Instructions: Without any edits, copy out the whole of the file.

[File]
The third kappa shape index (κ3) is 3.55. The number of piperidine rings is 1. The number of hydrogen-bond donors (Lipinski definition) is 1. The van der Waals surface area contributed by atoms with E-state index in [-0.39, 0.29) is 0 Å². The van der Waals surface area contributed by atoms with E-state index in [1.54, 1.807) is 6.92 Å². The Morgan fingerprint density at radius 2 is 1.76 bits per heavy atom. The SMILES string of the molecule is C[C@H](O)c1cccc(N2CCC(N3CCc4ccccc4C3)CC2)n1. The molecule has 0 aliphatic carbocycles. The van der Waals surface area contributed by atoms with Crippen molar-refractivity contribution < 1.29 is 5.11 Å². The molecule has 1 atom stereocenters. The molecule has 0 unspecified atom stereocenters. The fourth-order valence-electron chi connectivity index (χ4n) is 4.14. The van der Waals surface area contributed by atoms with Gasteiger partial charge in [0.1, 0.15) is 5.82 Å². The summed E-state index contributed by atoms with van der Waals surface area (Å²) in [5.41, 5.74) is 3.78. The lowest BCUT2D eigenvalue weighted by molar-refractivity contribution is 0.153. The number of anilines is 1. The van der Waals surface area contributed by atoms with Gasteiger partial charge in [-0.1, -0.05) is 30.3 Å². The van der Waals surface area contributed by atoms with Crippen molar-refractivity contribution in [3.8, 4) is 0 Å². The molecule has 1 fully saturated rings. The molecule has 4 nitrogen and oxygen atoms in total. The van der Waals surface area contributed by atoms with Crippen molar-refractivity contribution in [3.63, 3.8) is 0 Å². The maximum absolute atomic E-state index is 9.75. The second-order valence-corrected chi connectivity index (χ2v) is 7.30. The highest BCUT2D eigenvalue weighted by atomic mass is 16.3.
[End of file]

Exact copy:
The third kappa shape index (κ3) is 3.55. The number of piperidine rings is 1. The number of hydrogen-bond donors (Lipinski definition) is 1. The van der Waals surface area contributed by atoms with E-state index in [-0.39, 0.29) is 0 Å². The van der Waals surface area contributed by atoms with E-state index in [1.54, 1.807) is 6.92 Å². The Morgan fingerprint density at radius 2 is 1.76 bits per heavy atom. The SMILES string of the molecule is C[C@H](O)c1cccc(N2CCC(N3CCc4ccccc4C3)CC2)n1. The molecule has 0 aliphatic carbocycles. The van der Waals surface area contributed by atoms with Crippen molar-refractivity contribution < 1.29 is 5.11 Å². The molecule has 1 atom stereocenters. The molecule has 0 unspecified atom stereocenters. The fourth-order valence-electron chi connectivity index (χ4n) is 4.14. The van der Waals surface area contributed by atoms with Gasteiger partial charge in [0.1, 0.15) is 5.82 Å². The summed E-state index contributed by atoms with van der Waals surface area (Å²) in [5.41, 5.74) is 3.78. The lowest BCUT2D eigenvalue weighted by molar-refractivity contribution is 0.153. The number of anilines is 1. The van der Waals surface area contributed by atoms with Gasteiger partial charge in [-0.1, -0.05) is 30.3 Å². The van der Waals surface area contributed by atoms with Crippen molar-refractivity contribution in [3.8, 4) is 0 Å². The molecule has 1 fully saturated rings. The molecule has 4 nitrogen and oxygen atoms in total. The van der Waals surface area contributed by atoms with Crippen molar-refractivity contribution in [3.63, 3.8) is 0 Å². The maximum absolute atomic E-state index is 9.75. The second-order valence-corrected chi connectivity index (χ2v) is 7.30. The highest BCUT2D eigenvalue weighted by atomic mass is 16.3.